This poem was written by Gesshu Soku, (1618 –1696) a Zen monk, while on pilgrimage, on hearing of his mother’s death. He was 16 at the time.

There is nothing I can say
about what is between
mother and child.

Hearing of her death,
my life is darkened.

Like a reed basket,
the years wove us together.

In the blank air
the smoke from a single incense stick
is my last word with her.

The best incense - and explanations of incense - I know of can be found at: (Shoyeido has been producing incense since 1705)
and (Nippon Kodo has been producing incense since 1580)

By incense, I don't mean the joss stick you find at the vegetarian whole food co-op, if those still exist now that Whole Foods and GNC have occupied the twin niches of what the health food store used to be. Nor the gas-station joss stick, or the battered Nag Champa box you find at Hot Topic or the bored Indian bodega.

By this I mean the dried gums and perfumes - the collection of multicolored, jewel-like objects placed on a burning charcoal, inside either a censer or a thurifer. Church incense. Made by monks in many a tradition, and used in Orthodox, Catholic, and Episcopalian churches. Frankincense and myrrh are used in many of them, but also certain trade secrets in terms of perfumery. It can be floral, it can be astringent, but always with a heavy, woody base scent that's delicious.

It was the Feast of the Presentation yesterday, and as such church started outside the church itself, in the narthex. After a choral chant, we lit candles and processed in, with the thurifer thoroughly spreading the smoke freely as he went. There's enough coming out of the thurifer to change the scent of an entire cathedral. Something about the dying light outside and the candles and incense make for a holier sense to a place.

Incense is something a lot of parishioners like, but choristers hate with a mad passion. Difficult to sing with cloying smoke in your throat, so the choir director and the clerics are sometimes at odds about when to use it, and there's some artful negotiation with the vergers and the choir in terms of how to try and keep the incense and the singers as far apart as possible.

And there's some degree of concern there, as well. As has been reported in many traditions, incense may actually increase your risk of cancer. Not to the same degree as smoking cigarettes, but there are compounds in burning anything that you really shouldn't breathe. This has been more noticed in Buddhist setups and home altars where tight space and more joss being burned exacerbates the problem.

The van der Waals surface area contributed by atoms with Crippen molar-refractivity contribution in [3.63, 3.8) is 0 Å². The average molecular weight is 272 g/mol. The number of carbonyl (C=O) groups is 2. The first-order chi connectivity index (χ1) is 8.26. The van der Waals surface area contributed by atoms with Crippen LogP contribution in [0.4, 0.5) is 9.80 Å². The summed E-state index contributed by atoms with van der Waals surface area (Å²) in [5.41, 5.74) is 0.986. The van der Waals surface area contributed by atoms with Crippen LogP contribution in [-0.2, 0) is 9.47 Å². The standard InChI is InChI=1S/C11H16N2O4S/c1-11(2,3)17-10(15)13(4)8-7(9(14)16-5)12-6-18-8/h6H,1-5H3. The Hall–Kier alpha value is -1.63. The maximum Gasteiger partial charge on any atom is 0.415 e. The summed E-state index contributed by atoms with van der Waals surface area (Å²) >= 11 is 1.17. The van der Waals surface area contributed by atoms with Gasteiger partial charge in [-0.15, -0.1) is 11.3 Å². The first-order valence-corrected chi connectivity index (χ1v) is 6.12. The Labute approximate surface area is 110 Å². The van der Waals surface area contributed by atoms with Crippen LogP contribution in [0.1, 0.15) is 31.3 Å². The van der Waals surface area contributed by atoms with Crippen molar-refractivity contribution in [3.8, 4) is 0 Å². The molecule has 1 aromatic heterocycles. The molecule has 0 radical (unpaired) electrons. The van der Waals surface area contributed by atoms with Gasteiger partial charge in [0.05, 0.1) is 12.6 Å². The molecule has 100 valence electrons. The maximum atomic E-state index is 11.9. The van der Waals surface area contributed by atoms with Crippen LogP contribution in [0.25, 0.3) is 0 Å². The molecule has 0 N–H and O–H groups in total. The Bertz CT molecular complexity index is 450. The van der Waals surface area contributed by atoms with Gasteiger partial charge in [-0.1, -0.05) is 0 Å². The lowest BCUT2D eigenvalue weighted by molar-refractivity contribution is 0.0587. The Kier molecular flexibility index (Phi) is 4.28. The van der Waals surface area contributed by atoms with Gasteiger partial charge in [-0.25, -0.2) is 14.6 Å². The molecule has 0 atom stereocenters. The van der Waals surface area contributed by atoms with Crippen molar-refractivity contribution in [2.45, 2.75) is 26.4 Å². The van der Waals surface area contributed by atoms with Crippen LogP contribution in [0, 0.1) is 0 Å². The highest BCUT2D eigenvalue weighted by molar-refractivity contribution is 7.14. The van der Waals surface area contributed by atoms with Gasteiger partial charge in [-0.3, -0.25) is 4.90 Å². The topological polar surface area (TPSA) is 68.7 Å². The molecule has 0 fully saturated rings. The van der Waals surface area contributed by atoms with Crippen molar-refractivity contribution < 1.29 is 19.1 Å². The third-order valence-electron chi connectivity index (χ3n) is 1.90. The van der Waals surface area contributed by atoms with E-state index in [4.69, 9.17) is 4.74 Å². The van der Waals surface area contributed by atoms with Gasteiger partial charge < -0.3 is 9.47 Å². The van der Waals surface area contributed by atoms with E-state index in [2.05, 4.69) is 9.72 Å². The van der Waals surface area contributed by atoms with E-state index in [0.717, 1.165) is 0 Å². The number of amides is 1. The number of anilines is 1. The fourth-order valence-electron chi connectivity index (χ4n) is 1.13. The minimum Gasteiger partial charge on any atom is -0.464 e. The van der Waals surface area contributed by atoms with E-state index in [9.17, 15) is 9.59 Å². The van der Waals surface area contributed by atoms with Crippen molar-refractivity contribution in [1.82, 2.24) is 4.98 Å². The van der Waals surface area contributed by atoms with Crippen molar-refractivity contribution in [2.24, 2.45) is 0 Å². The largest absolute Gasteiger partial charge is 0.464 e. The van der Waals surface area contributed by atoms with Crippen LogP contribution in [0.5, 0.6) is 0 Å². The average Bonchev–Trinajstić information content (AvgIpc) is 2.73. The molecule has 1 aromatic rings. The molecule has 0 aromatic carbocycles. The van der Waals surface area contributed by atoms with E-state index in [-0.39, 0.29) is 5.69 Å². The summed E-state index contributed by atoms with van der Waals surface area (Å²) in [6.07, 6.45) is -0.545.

It's also been shown that burning incense is actually a mild hallucinogen - that there's more to the spiritual high than merely listening to a gorgeous Psalm being chanted while lit with the phantasmagoric glow produced by a stained glass window.

And because of this, I'm not sure how happy I am to be sitting quite so close to the closet they keep the thurifer in during the service, but I really appreciate it. When the thurifer goes and grabs it out of the closet it's like something out of a Cheech and Chong movie, perhaps in more ways than one.

But religion is often way too over-thought, and not experienced enough. I have a pound of so of it for the house that I burn sparingly. Just in case.

In*cense" (?), v. t. [imp. & p. p. Incensed (?); p. pr. & vb. n. Incensing.] [L. incensus, p. p. of incendere; pref. in- in + root of candere to glow. See Candle.]


To set on fire; to inflame; to kindle; to burn.


Twelve Trojan princes wait on thee, and labor to incense Thy glorious heap of funeral. Chapman.


To inflame with anger; to endkindle; to fire; to incite; to provoke; to heat; to madden.

The people are incensed him. Shak.

Syn. -- To enrage; exasperate; provoke; anger; irritate; heat; fire; instigate.


© Webster 1913.

In"cense (?), v. t. [imp. & p. p. Incensed (?); p. pr. & vb. n. Incensing.] [LL. incensare: cf. F. encenser. See Incense, n.]


To offer incense to. See Incense.




To perfume with, or as with, incense.

"Incensed with wanton sweets."



© Webster 1913.

In"cense (?), n. [OE. encens, F. encens, L. incensum, fr. incensus, p. p. of incendere to burn. See Incense to inflame.]


The perfume or odors exhaled from spices and gums when burned in celebrating religious rites or as an offering to some deity.

A thick of incense went up. Ezek. viii. 11.


The materials used for the purpose of producing a perfume when burned, as fragrant gums, spices, frankincense, etc.

Nadab and Abihu, the sons of Aaron, took either of them his censer, and put fire therein, and put incense thereon. Lev. x. 1.


Also used figuratively.

Or heap the shrine of luxury and pride,

With incense kindled at the Muse's flame.


Incense tree, the name of several balsamic trees of the genus Bursera (or Icica) mostly tropical American. The gum resin is used for incense. In Jamaica the Chrysobalanus Icaco, a tree related to the plums, is called incense tree. -- Incense wood, the fragrant wood of the tropical American tree Bursera heptaphylla.


© Webster 1913.

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